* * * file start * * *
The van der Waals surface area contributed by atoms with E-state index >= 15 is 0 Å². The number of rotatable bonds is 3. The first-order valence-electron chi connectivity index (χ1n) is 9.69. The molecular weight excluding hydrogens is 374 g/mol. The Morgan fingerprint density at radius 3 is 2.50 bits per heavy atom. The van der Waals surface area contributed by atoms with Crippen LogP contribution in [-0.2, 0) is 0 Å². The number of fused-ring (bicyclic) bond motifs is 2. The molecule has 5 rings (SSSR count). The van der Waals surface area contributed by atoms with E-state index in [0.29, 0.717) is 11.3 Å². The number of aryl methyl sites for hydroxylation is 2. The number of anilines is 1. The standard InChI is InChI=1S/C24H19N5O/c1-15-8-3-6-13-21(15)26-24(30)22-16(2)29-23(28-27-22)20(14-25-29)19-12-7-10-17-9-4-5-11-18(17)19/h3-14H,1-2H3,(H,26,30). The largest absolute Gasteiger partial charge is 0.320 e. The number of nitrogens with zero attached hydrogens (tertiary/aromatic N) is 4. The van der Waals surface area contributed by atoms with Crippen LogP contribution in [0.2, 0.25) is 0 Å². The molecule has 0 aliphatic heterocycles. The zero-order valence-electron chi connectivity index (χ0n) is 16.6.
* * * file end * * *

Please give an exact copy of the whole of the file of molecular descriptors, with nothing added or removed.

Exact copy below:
The van der Waals surface area contributed by atoms with E-state index >= 15 is 0 Å². The number of rotatable bonds is 3. The first-order valence-electron chi connectivity index (χ1n) is 9.69. The molecular weight excluding hydrogens is 374 g/mol. The Morgan fingerprint density at radius 3 is 2.50 bits per heavy atom. The van der Waals surface area contributed by atoms with Crippen LogP contribution in [-0.2, 0) is 0 Å². The number of fused-ring (bicyclic) bond motifs is 2. The molecule has 5 rings (SSSR count). The van der Waals surface area contributed by atoms with E-state index in [0.29, 0.717) is 11.3 Å². The number of aryl methyl sites for hydroxylation is 2. The number of anilines is 1. The standard InChI is InChI=1S/C24H19N5O/c1-15-8-3-6-13-21(15)26-24(30)22-16(2)29-23(28-27-22)20(14-25-29)19-12-7-10-17-9-4-5-11-18(17)19/h3-14H,1-2H3,(H,26,30). The largest absolute Gasteiger partial charge is 0.320 e. The number of nitrogens with zero attached hydrogens (tertiary/aromatic N) is 4. The van der Waals surface area contributed by atoms with Crippen LogP contribution in [0.2, 0.25) is 0 Å². The molecule has 0 aliphatic heterocycles. The zero-order valence-electron chi connectivity index (χ0n) is 16.6.